Over at Frictional Games’ official blog, creative director Thomas Grip has written an extensive and thoughtful analysis of Alien: Isolation. It’s worth reading in full, providing a brief history of the ‘horror simulator’ genre that runs from 3D Monster Maze (1982) to the modern interpretations found in Slender and the like. Isolation gets a post-mortem treatment that begins simply – “Alien: Isolation is an interesting game” – then veers into a wham-bam takedown – “At its core it fails to be a faithful emulation of the original Alien (1979) movie” – and, BOOM – “it really is just a pure horror simulator, like Slender or 3D Monster Maze, just with more sections to play through”.

Grip does have lots of positive things to say about Creative Assembly’s game though and a few thoughts for the future. That’s SOMA talk.

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The Elitist, Part One: How To Make Money In Space

By Brendan Caldwell on October 15th, 2014.

Elite: Dangerous was recently updated with some new features. Brendan takes us on a journey through space in this new series, where he will be exploring faraway stars and getting into trouble with the space police.

My first mistake was packing my cargo hold full of stolen explosives. My second mistake was trying to fly that cargo full of explosives, at high speed and with my engines off, through a tiny opening in a giant space station. By the time I realised my trajectory was all wrong, I had already belly-flopped into the metallic surface of the station, hundreds of metres away from the gateway I had intended to speed through. I exploded on impact. Such is the fate of many pilots who try to emulate the Isinona Manoeuvre.

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Dote Night: Navigating The Friendship Skill Gap

By Philippa Warr on October 15th, 2014.

Can't speak French but lets the funky warding do the talking

Part of a miscellany of serious thoughts, animal gifs, and anecdotage from the realm of MOBAs/hero brawlers/lane-pushers/ARTS/tactical wizard-em-ups. One day Pip might even tell you the story of how she bumped into Na’Vi’s Dendi at a dessert buffet cart.

There’s a sensation I think a lot of people who play multiplayer games with friends will recognise. It’s that moment of realisation that the skill and interest levels of your friendship group have started to diverge.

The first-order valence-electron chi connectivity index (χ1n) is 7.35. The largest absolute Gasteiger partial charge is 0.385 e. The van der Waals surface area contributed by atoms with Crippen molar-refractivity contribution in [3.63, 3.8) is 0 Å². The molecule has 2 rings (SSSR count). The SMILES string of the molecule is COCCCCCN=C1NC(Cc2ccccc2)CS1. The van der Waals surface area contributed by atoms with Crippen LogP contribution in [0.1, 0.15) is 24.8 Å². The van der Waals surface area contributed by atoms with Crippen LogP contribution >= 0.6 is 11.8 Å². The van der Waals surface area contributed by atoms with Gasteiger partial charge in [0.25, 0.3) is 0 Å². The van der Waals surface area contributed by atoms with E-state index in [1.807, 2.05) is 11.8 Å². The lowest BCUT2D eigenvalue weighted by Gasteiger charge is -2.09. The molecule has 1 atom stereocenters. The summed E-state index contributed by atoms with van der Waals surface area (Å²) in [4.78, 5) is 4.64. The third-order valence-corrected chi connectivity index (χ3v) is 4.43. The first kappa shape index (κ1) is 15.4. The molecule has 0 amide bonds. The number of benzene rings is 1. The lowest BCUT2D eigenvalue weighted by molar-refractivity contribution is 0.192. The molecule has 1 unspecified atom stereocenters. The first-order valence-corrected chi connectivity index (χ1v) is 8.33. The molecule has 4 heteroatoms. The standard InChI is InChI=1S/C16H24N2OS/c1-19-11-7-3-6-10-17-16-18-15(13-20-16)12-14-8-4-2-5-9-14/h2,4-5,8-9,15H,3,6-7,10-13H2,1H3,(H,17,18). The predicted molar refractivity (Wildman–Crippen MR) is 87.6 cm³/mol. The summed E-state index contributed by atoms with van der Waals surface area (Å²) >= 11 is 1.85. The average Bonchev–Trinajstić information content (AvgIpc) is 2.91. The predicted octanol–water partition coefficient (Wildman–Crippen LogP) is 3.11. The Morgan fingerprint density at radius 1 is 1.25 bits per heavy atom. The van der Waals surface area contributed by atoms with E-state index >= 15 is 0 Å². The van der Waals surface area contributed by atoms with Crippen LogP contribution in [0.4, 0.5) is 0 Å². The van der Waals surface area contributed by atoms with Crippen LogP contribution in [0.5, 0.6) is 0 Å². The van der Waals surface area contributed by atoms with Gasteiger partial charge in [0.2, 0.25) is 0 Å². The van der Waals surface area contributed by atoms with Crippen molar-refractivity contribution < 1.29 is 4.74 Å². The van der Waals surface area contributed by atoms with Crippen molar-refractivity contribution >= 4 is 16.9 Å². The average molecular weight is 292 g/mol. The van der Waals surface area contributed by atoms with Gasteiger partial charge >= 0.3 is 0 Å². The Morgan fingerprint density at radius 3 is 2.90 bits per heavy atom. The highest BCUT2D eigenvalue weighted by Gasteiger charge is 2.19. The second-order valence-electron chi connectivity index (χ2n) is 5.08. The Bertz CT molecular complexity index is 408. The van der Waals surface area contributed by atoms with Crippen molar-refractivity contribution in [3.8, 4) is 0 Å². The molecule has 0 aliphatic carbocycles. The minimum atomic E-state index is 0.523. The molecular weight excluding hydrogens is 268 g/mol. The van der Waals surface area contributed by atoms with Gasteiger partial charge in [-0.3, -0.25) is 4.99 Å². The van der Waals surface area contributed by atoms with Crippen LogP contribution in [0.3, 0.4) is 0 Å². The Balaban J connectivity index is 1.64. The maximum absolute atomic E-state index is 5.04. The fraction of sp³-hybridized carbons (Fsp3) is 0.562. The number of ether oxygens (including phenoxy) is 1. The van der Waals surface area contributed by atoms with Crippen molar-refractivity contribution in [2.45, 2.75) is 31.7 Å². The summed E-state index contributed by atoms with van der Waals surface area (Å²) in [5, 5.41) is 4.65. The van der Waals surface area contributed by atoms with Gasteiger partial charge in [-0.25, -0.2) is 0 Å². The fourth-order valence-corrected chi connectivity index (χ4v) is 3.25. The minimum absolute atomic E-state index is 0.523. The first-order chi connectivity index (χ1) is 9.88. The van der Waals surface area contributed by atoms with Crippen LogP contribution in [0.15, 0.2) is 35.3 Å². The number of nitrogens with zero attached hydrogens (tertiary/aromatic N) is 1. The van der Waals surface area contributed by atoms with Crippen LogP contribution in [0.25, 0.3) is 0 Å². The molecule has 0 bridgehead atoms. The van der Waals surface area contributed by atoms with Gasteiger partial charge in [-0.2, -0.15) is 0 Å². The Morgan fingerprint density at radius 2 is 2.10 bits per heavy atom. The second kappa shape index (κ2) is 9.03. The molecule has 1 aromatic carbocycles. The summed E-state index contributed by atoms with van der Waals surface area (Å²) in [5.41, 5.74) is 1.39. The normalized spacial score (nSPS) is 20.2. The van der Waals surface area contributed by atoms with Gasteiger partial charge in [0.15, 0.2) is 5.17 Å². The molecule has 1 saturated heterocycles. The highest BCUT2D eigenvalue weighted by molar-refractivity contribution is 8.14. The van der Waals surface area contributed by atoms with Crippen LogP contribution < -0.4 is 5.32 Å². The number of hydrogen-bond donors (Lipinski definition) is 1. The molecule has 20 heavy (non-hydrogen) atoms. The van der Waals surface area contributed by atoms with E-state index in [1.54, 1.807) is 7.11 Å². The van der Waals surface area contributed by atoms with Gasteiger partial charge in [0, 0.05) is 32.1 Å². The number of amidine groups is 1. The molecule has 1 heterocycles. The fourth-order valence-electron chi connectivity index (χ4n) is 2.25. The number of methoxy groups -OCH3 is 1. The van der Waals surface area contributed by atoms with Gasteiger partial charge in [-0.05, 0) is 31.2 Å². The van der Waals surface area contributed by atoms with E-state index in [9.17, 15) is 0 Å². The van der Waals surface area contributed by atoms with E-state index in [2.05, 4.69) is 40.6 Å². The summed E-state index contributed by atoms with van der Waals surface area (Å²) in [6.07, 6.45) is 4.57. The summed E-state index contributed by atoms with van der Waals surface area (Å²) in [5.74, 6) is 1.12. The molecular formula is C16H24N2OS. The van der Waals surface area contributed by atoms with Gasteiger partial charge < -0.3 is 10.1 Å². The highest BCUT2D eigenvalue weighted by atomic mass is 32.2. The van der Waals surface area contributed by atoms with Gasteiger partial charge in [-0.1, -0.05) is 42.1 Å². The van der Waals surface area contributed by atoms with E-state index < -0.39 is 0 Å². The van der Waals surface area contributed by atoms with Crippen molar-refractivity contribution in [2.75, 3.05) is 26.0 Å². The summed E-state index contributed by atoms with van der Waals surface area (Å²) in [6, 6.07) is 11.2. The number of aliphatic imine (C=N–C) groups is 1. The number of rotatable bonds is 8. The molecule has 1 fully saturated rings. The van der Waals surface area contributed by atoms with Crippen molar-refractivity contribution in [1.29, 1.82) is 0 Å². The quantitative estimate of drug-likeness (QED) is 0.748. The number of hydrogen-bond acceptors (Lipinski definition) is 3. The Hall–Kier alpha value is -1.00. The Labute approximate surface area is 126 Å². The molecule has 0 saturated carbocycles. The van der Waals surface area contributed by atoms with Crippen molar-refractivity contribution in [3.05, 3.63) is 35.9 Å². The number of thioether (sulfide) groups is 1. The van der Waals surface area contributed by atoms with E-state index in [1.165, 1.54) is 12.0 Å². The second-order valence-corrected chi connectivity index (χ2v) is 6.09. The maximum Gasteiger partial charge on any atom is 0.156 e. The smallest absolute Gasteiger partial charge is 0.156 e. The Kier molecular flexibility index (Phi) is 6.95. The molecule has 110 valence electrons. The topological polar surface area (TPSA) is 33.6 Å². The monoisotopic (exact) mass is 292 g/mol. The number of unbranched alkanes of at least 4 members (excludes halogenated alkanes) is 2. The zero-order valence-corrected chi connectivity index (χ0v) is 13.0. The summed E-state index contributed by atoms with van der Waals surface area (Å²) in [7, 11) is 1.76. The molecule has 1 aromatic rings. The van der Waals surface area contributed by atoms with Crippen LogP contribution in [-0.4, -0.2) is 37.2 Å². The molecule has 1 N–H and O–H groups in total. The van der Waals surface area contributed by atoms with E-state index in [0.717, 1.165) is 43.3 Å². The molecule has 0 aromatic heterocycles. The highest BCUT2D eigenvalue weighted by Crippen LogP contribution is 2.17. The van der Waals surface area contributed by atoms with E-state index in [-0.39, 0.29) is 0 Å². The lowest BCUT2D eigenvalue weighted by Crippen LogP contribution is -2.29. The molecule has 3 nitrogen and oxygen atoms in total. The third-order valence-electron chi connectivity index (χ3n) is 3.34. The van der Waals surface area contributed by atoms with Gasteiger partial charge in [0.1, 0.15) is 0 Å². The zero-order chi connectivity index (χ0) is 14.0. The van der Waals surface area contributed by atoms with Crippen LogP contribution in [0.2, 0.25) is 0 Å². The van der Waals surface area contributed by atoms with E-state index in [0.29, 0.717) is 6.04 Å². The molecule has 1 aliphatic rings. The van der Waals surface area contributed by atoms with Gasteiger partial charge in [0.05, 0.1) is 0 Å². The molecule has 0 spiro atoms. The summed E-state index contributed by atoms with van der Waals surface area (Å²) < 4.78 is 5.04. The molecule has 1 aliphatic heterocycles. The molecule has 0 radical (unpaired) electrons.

There were a large number of people who arrived at Dota 2′s doors a couple of years ago in a flurry of excitement. This was back when the game was in beta. Every now and again Steam would joyfully announce you had new items in your inventory and you would rush to check them out. It would always be five new keys for Dota 2. Honestly, that game was basically the digital game distribution platform version of Tribbles.

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Minecraft In 2014: Your Guide To Servers

By Duncan Geere on October 15th, 2014.

Minecraft gets more popular every day, but we don’t talk about it much anymore. To find out what the game is like in 2014, we asked Duncan Geere to impart his wisdom. The result is a three-part series which will run across this week. Part one looked at Minecraft mods, part two is below…

Multiplayer has been a cornerstone of Minecraft ever since it was first added to the game in June 2009. Mining, farming and building a house on your own is great, but exploring the game’s procedurally-generated landscapes as a group is far more fun. Building a massive penis out of gold blocks on the roof of your friend’s mansion is pretty fun too.

A sizeable chunk of the Minecraft community in 2014 are players who spend the majority of their in-game time on public or private multiplayer servers. These range wildly in theme and tone – some are centred around survival, some around arcade-style minigames, others around building epic structures and yet more about roleplaying a complex society. From CivCraft to Spleef, Minecraft’s multiplayer servers show that when you put millions of people together into a blocky world, the result is an explosion of emergent creativity.